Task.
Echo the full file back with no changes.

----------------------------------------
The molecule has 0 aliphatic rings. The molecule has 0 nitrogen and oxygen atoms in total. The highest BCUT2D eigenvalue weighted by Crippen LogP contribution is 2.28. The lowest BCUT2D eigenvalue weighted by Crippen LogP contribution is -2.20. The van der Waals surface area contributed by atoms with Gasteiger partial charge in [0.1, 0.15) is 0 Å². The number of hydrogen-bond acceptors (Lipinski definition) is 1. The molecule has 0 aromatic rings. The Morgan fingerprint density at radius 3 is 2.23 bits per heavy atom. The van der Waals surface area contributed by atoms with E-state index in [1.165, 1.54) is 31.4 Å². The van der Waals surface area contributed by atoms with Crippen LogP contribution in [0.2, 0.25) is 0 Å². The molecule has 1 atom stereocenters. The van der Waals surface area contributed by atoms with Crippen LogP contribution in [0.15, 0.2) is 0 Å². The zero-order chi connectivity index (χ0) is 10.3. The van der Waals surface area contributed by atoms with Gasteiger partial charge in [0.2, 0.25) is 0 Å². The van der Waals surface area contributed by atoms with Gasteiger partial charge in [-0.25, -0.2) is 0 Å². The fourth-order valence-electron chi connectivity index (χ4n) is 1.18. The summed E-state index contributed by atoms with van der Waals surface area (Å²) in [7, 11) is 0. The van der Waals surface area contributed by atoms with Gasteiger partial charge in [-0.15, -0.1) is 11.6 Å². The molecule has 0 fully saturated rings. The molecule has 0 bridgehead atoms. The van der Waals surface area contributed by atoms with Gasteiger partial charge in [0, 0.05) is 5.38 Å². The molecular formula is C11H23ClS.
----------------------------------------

The molecule has 0 aliphatic rings. The molecule has 0 nitrogen and oxygen atoms in total. The highest BCUT2D eigenvalue weighted by Crippen LogP contribution is 2.28. The lowest BCUT2D eigenvalue weighted by Crippen LogP contribution is -2.20. The van der Waals surface area contributed by atoms with Gasteiger partial charge in [0.1, 0.15) is 0 Å². The number of hydrogen-bond acceptors (Lipinski definition) is 1. The molecule has 0 aromatic rings. The Morgan fingerprint density at radius 3 is 2.23 bits per heavy atom. The van der Waals surface area contributed by atoms with E-state index in [1.165, 1.54) is 31.4 Å². The van der Waals surface area contributed by atoms with Crippen LogP contribution in [0.2, 0.25) is 0 Å². The molecule has 1 atom stereocenters. The van der Waals surface area contributed by atoms with Crippen LogP contribution in [0.15, 0.2) is 0 Å². The zero-order chi connectivity index (χ0) is 10.3. The van der Waals surface area contributed by atoms with Gasteiger partial charge in [0.2, 0.25) is 0 Å². The van der Waals surface area contributed by atoms with Gasteiger partial charge in [-0.25, -0.2) is 0 Å². The fourth-order valence-electron chi connectivity index (χ4n) is 1.18. The summed E-state index contributed by atoms with van der Waals surface area (Å²) in [7, 11) is 0. The van der Waals surface area contributed by atoms with Gasteiger partial charge in [-0.15, -0.1) is 11.6 Å². The molecule has 0 fully saturated rings. The molecule has 0 bridgehead atoms. The van der Waals surface area contributed by atoms with Gasteiger partial charge in [0, 0.05) is 5.38 Å². The molecular formula is C11H23ClS.